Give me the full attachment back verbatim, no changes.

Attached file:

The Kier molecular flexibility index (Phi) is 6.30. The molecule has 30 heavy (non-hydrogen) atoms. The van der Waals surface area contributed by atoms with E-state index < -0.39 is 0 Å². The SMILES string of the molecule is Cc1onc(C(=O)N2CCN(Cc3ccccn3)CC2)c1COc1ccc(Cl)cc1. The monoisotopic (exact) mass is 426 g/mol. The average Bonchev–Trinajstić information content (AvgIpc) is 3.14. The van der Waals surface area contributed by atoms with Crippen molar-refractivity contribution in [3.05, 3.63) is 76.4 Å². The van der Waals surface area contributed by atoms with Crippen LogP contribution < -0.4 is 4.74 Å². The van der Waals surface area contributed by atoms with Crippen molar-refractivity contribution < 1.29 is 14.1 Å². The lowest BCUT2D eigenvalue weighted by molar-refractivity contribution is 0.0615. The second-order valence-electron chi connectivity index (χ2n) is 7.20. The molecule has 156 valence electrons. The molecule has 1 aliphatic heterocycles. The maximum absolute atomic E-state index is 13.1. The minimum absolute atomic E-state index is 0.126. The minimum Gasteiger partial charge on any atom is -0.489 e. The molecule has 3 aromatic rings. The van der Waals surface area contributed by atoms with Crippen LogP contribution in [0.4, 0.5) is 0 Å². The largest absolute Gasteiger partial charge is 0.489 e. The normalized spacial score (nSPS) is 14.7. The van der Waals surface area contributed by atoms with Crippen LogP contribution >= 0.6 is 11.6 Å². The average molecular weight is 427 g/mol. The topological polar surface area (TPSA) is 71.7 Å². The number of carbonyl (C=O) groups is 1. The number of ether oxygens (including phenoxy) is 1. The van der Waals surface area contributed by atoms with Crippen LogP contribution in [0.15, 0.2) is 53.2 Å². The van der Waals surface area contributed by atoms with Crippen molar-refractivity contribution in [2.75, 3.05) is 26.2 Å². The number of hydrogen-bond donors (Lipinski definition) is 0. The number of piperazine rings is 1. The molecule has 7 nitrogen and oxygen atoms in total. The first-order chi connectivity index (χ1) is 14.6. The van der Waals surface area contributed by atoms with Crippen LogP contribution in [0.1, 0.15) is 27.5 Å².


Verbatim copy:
The Kier molecular flexibility index (Phi) is 6.30. The molecule has 30 heavy (non-hydrogen) atoms. The van der Waals surface area contributed by atoms with E-state index < -0.39 is 0 Å². The SMILES string of the molecule is Cc1onc(C(=O)N2CCN(Cc3ccccn3)CC2)c1COc1ccc(Cl)cc1. The monoisotopic (exact) mass is 426 g/mol. The average Bonchev–Trinajstić information content (AvgIpc) is 3.14. The van der Waals surface area contributed by atoms with Crippen molar-refractivity contribution in [3.05, 3.63) is 76.4 Å². The van der Waals surface area contributed by atoms with Crippen LogP contribution < -0.4 is 4.74 Å². The van der Waals surface area contributed by atoms with Crippen molar-refractivity contribution < 1.29 is 14.1 Å². The lowest BCUT2D eigenvalue weighted by molar-refractivity contribution is 0.0615. The second-order valence-electron chi connectivity index (χ2n) is 7.20. The molecule has 156 valence electrons. The molecule has 1 aliphatic heterocycles. The maximum absolute atomic E-state index is 13.1. The minimum absolute atomic E-state index is 0.126. The minimum Gasteiger partial charge on any atom is -0.489 e. The molecule has 3 aromatic rings. The van der Waals surface area contributed by atoms with Crippen LogP contribution in [0.4, 0.5) is 0 Å². The largest absolute Gasteiger partial charge is 0.489 e. The normalized spacial score (nSPS) is 14.7. The van der Waals surface area contributed by atoms with Crippen LogP contribution >= 0.6 is 11.6 Å². The average molecular weight is 427 g/mol. The topological polar surface area (TPSA) is 71.7 Å². The number of carbonyl (C=O) groups is 1. The number of ether oxygens (including phenoxy) is 1. The van der Waals surface area contributed by atoms with Crippen LogP contribution in [0.15, 0.2) is 53.2 Å². The van der Waals surface area contributed by atoms with Crippen molar-refractivity contribution in [2.75, 3.05) is 26.2 Å². The number of hydrogen-bond donors (Lipinski definition) is 0. The number of piperazine rings is 1. The molecule has 7 nitrogen and oxygen atoms in total. The first-order chi connectivity index (χ1) is 14.6. The van der Waals surface area contributed by atoms with Crippen LogP contribution in [0.1, 0.15) is 27.5 Å².